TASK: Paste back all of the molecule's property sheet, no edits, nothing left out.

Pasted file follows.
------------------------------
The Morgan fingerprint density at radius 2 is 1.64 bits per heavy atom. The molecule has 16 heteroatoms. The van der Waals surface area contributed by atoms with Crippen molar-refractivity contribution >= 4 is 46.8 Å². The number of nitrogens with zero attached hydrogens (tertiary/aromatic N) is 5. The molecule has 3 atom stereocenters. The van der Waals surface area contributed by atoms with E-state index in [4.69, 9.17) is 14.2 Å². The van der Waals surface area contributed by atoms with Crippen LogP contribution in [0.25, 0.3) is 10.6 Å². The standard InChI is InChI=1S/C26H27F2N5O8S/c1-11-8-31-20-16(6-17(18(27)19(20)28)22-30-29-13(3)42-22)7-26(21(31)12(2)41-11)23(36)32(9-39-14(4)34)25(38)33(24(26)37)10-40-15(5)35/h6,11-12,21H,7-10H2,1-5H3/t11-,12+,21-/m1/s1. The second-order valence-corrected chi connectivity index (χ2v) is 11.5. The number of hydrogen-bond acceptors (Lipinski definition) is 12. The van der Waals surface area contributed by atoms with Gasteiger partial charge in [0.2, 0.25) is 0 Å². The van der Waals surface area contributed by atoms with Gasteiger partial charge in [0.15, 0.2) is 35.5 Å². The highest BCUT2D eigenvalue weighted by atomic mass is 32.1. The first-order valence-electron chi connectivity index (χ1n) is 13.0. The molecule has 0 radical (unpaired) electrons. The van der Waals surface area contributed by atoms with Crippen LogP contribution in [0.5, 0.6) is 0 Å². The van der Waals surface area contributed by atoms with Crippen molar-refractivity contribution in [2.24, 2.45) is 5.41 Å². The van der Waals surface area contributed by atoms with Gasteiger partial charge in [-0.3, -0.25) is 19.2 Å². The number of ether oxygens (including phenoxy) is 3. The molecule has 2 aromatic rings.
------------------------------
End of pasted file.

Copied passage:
The Morgan fingerprint density at radius 2 is 1.64 bits per heavy atom. The molecule has 16 heteroatoms. The van der Waals surface area contributed by atoms with Crippen molar-refractivity contribution >= 4 is 46.8 Å². The number of nitrogens with zero attached hydrogens (tertiary/aromatic N) is 5. The molecule has 3 atom stereocenters. The van der Waals surface area contributed by atoms with E-state index in [4.69, 9.17) is 14.2 Å². The van der Waals surface area contributed by atoms with Crippen LogP contribution in [0.25, 0.3) is 10.6 Å². The standard InChI is InChI=1S/C26H27F2N5O8S/c1-11-8-31-20-16(6-17(18(27)19(20)28)22-30-29-13(3)42-22)7-26(21(31)12(2)41-11)23(36)32(9-39-14(4)34)25(38)33(24(26)37)10-40-15(5)35/h6,11-12,21H,7-10H2,1-5H3/t11-,12+,21-/m1/s1. The second-order valence-corrected chi connectivity index (χ2v) is 11.5. The number of hydrogen-bond acceptors (Lipinski definition) is 12. The van der Waals surface area contributed by atoms with Gasteiger partial charge in [0.2, 0.25) is 0 Å². The van der Waals surface area contributed by atoms with Gasteiger partial charge in [0.15, 0.2) is 35.5 Å². The highest BCUT2D eigenvalue weighted by atomic mass is 32.1. The first-order valence-electron chi connectivity index (χ1n) is 13.0. The molecule has 0 radical (unpaired) electrons. The van der Waals surface area contributed by atoms with Crippen LogP contribution in [0.5, 0.6) is 0 Å². The van der Waals surface area contributed by atoms with Crippen molar-refractivity contribution in [2.24, 2.45) is 5.41 Å². The van der Waals surface area contributed by atoms with Gasteiger partial charge in [-0.3, -0.25) is 19.2 Å². The number of ether oxygens (including phenoxy) is 3. The molecule has 2 aromatic rings.